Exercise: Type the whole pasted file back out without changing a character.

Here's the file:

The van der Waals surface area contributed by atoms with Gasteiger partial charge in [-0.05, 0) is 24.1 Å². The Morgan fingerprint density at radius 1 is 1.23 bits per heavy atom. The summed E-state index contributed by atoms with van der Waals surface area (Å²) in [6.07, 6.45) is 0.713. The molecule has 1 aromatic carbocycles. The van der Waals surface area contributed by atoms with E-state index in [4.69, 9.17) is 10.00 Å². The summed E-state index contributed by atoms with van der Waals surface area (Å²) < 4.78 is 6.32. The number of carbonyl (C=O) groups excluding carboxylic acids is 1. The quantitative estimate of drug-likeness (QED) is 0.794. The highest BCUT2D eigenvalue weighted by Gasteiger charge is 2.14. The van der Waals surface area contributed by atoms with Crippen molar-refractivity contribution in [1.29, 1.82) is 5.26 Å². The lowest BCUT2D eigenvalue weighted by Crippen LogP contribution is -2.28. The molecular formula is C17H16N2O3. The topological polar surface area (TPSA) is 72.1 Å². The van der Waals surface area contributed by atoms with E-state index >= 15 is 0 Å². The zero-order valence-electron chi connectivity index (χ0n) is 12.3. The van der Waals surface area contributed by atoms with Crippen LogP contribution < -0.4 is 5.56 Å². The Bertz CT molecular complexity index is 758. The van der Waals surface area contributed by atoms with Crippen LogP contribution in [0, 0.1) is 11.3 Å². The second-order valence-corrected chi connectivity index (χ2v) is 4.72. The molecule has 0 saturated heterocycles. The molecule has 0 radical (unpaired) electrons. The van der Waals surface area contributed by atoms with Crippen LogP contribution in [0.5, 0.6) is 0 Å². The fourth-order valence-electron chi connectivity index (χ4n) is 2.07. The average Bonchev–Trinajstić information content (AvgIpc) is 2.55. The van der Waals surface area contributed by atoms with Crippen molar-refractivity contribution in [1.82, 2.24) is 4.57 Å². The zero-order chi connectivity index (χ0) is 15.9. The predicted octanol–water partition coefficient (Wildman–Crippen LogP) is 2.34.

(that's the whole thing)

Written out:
The van der Waals surface area contributed by atoms with Gasteiger partial charge in [-0.05, 0) is 24.1 Å². The Morgan fingerprint density at radius 1 is 1.23 bits per heavy atom. The summed E-state index contributed by atoms with van der Waals surface area (Å²) in [6.07, 6.45) is 0.713. The molecule has 1 aromatic carbocycles. The van der Waals surface area contributed by atoms with E-state index in [4.69, 9.17) is 10.00 Å². The summed E-state index contributed by atoms with van der Waals surface area (Å²) < 4.78 is 6.32. The number of carbonyl (C=O) groups excluding carboxylic acids is 1. The quantitative estimate of drug-likeness (QED) is 0.794. The highest BCUT2D eigenvalue weighted by Gasteiger charge is 2.14. The van der Waals surface area contributed by atoms with Crippen molar-refractivity contribution in [1.29, 1.82) is 5.26 Å². The lowest BCUT2D eigenvalue weighted by Crippen LogP contribution is -2.28. The molecular formula is C17H16N2O3. The topological polar surface area (TPSA) is 72.1 Å². The van der Waals surface area contributed by atoms with E-state index >= 15 is 0 Å². The zero-order valence-electron chi connectivity index (χ0n) is 12.3. The van der Waals surface area contributed by atoms with Crippen LogP contribution < -0.4 is 5.56 Å². The Bertz CT molecular complexity index is 758. The van der Waals surface area contributed by atoms with Crippen LogP contribution in [0, 0.1) is 11.3 Å². The second-order valence-corrected chi connectivity index (χ2v) is 4.72. The molecule has 0 saturated heterocycles. The molecule has 0 radical (unpaired) electrons. The van der Waals surface area contributed by atoms with Crippen LogP contribution in [0.5, 0.6) is 0 Å². The fourth-order valence-electron chi connectivity index (χ4n) is 2.07. The average Bonchev–Trinajstić information content (AvgIpc) is 2.55. The van der Waals surface area contributed by atoms with Crippen molar-refractivity contribution in [1.82, 2.24) is 4.57 Å². The zero-order chi connectivity index (χ0) is 15.9. The predicted octanol–water partition coefficient (Wildman–Crippen LogP) is 2.34.